Fort Worth

Fort Worth’s first flight to be celebrated Saturday

Three men -- the one in middle is possibly Roland Garros -- standing in front of bi-wing propeller plane that was used in the first flight over Fort Worth on Jan. 12, 1911.
Three men -- the one in middle is possibly Roland Garros -- standing in front of bi-wing propeller plane that was used in the first flight over Fort Worth on Jan. 12, 1911. Star-Telegram archives

On a windy January afternoon in 1911, Frenchman Roland Garros, a pilot with the Moissant International Aviators, flew a Bleriot XI aircraft above a crowd of 17,000 spectators in Fort Worth.

Garros’ adventure would mark the first-ever powered flight in Fort Worth, helping to eventually build North Texas as into a major aviation center.

On Saturday, members of the aviation community and public will gather at First Flight Park, 2700 Mercedes Ave., behind Montgomery Plaza, to celebrate the 104th anniversary of that flight.

“Even though we call it Cowtown, aviation transformed Fort Worth and North Texas from a rural, agricultural community into an industrial center,” said Jim Hodgson, executive director of the Fort Worth Aviation Museum. “Fort Worth would never be the same after that flight.”

After the 1911 flight, civic and business leaders, including Amon G. Carter Sr., continued to develop the aviation industry in Fort Worth, Hodgson said. In 1917, Carter and others lured the Canadian Royal Flying Corps to conduct pilot training here in the winter. And by October 1917, three military aviation training fields were built, near Saginaw, Benbrook and Everman.

In 1924, the Fort Worth Aviation Club was formed to establish a new municipal airport and encourage airmail and passenger service. Soon afterward, the city established a new airport on the north side, which became Meacham Field. In 1941, an Air Force plant was built, and Fort Worth became known as “Bomber Town,” entering the worldwide aircraft industry, Hodgson said.

“When you get down to it, Fort Worth built airplanes that won the Second World War,” Hodgson said. “That is pretty incredible.”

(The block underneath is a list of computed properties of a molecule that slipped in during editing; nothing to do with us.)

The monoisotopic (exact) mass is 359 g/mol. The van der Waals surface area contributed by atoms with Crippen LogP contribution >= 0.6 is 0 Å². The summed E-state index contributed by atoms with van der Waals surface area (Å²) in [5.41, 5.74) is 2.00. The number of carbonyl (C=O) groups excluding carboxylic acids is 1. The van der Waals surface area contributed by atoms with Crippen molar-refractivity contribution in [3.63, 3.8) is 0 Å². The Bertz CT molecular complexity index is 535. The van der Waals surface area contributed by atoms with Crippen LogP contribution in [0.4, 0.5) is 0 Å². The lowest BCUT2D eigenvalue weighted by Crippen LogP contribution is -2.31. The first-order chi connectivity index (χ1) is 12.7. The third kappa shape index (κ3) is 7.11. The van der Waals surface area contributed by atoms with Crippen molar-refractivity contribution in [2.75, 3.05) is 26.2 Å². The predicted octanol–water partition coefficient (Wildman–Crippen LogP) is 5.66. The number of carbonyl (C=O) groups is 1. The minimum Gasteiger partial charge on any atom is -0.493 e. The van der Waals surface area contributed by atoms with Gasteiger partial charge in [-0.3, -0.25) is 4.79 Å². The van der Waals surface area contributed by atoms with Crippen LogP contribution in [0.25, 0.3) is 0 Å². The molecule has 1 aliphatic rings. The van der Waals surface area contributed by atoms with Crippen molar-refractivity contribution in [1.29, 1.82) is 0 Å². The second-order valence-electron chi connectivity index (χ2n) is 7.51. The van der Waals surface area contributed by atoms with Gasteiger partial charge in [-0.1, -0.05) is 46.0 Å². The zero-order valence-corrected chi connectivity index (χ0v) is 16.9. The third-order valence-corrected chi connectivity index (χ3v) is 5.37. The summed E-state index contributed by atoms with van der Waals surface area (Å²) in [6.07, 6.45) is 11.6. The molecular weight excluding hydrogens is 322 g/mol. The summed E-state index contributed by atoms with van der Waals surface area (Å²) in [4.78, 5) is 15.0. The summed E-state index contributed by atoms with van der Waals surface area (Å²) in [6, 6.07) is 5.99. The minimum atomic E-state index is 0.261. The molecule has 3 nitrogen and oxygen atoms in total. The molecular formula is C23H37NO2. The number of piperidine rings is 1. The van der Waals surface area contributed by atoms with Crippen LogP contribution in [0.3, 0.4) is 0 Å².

Today, one in five people in North Texas is employed by some aspect of the aviation industry, Hodgson said, and the aviation industry added about $40 billion last year to the North Texas economy.

To honor the city’s aviation history, the Fort Worth Aviation Museum will celebrate Saturday with a presentation of colors by the Phoenix Squadron of the Civil Air Patrol, remarks by Vernon Anderson of Bell Helicopter, an aircraft flyover (weather permitting) and a mass balloon launch, all at First Flight Park.

Saturday afternoon at the Fort Worth Aviation Museum, “Wings Awards” will be presented to individuals or groups that have made a significant contribution to the preservation of North Texas’ aviation heritage. This year’s recipients are:

▪ B-36 Peacemaker Museum for its years of preserving the history of the B-36.

▪ Morning Star Partners, of Fort Worth, for its preservation of the National Air Transport Travel Air 5000 used in the 1920s and later owned by Amon G. Carter Sr.

▪ Cowtown Aerocrafters, of Justin, for its restoration of Carter’s Travel Air 5000.

▪ Harry Hansen, of Hamilton, for his years of dedication in conservation, preservation and restoration of the Travel Air 5000.

If you go

▪ The anniversary celebration of the first powered flight in Fort Worth is 10 a.m.-noon Saturday.

▪ First Flight Park, 2700 Mercedes Ave., behind Montgomery Plaza.

▪ Activities will include paper airplanes for children, presentation of colors by the Phoenix Squadron of the Civil Air Patrol, remarks by guest speaker Vernon Anderson of Bell Helicopter, an aircraft flyover and a mass balloon launch.

▪ At 3 p.m., “Wings Awards” will be given at the Fort Worth Aviation Museum, 3300 Ross Ave.

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